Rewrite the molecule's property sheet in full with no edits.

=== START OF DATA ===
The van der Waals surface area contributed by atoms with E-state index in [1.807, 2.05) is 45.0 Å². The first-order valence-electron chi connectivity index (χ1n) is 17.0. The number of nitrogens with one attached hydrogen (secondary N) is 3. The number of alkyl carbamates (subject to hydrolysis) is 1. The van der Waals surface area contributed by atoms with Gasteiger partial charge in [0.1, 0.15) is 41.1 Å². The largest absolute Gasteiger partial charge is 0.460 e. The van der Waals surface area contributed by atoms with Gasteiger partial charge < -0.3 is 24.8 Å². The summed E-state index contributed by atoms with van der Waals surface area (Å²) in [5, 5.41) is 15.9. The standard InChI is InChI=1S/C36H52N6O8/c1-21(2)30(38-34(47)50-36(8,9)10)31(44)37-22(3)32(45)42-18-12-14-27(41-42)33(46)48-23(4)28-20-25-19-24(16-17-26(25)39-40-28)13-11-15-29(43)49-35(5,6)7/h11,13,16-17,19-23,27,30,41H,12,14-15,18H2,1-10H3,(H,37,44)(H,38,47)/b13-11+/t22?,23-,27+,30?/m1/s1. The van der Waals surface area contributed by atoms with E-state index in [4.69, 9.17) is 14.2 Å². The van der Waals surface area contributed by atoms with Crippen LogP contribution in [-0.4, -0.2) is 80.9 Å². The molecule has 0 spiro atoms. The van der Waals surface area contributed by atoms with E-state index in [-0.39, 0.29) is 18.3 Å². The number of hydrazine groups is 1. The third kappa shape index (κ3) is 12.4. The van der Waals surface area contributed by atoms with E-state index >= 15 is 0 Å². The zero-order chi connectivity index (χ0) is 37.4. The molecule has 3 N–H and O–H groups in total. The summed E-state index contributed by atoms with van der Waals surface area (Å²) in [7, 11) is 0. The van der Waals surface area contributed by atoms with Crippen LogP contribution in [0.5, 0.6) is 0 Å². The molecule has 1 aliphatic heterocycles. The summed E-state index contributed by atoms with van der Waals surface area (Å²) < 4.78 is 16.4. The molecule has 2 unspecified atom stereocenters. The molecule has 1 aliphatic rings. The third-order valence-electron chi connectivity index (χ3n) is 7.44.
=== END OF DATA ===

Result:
The van der Waals surface area contributed by atoms with E-state index in [1.807, 2.05) is 45.0 Å². The first-order valence-electron chi connectivity index (χ1n) is 17.0. The number of nitrogens with one attached hydrogen (secondary N) is 3. The number of alkyl carbamates (subject to hydrolysis) is 1. The van der Waals surface area contributed by atoms with Gasteiger partial charge in [0.1, 0.15) is 41.1 Å². The largest absolute Gasteiger partial charge is 0.460 e. The van der Waals surface area contributed by atoms with Gasteiger partial charge < -0.3 is 24.8 Å². The summed E-state index contributed by atoms with van der Waals surface area (Å²) in [5, 5.41) is 15.9. The standard InChI is InChI=1S/C36H52N6O8/c1-21(2)30(38-34(47)50-36(8,9)10)31(44)37-22(3)32(45)42-18-12-14-27(41-42)33(46)48-23(4)28-20-25-19-24(16-17-26(25)39-40-28)13-11-15-29(43)49-35(5,6)7/h11,13,16-17,19-23,27,30,41H,12,14-15,18H2,1-10H3,(H,37,44)(H,38,47)/b13-11+/t22?,23-,27+,30?/m1/s1. The van der Waals surface area contributed by atoms with E-state index in [4.69, 9.17) is 14.2 Å². The van der Waals surface area contributed by atoms with Crippen LogP contribution in [-0.4, -0.2) is 80.9 Å². The molecule has 0 spiro atoms. The van der Waals surface area contributed by atoms with E-state index in [-0.39, 0.29) is 18.3 Å². The number of hydrazine groups is 1. The third kappa shape index (κ3) is 12.4. The van der Waals surface area contributed by atoms with E-state index >= 15 is 0 Å². The zero-order chi connectivity index (χ0) is 37.4. The molecule has 3 N–H and O–H groups in total. The summed E-state index contributed by atoms with van der Waals surface area (Å²) in [7, 11) is 0. The van der Waals surface area contributed by atoms with Crippen LogP contribution in [0.5, 0.6) is 0 Å². The molecule has 1 aliphatic heterocycles. The summed E-state index contributed by atoms with van der Waals surface area (Å²) < 4.78 is 16.4. The molecule has 2 unspecified atom stereocenters. The molecule has 1 aliphatic rings. The third-order valence-electron chi connectivity index (χ3n) is 7.44.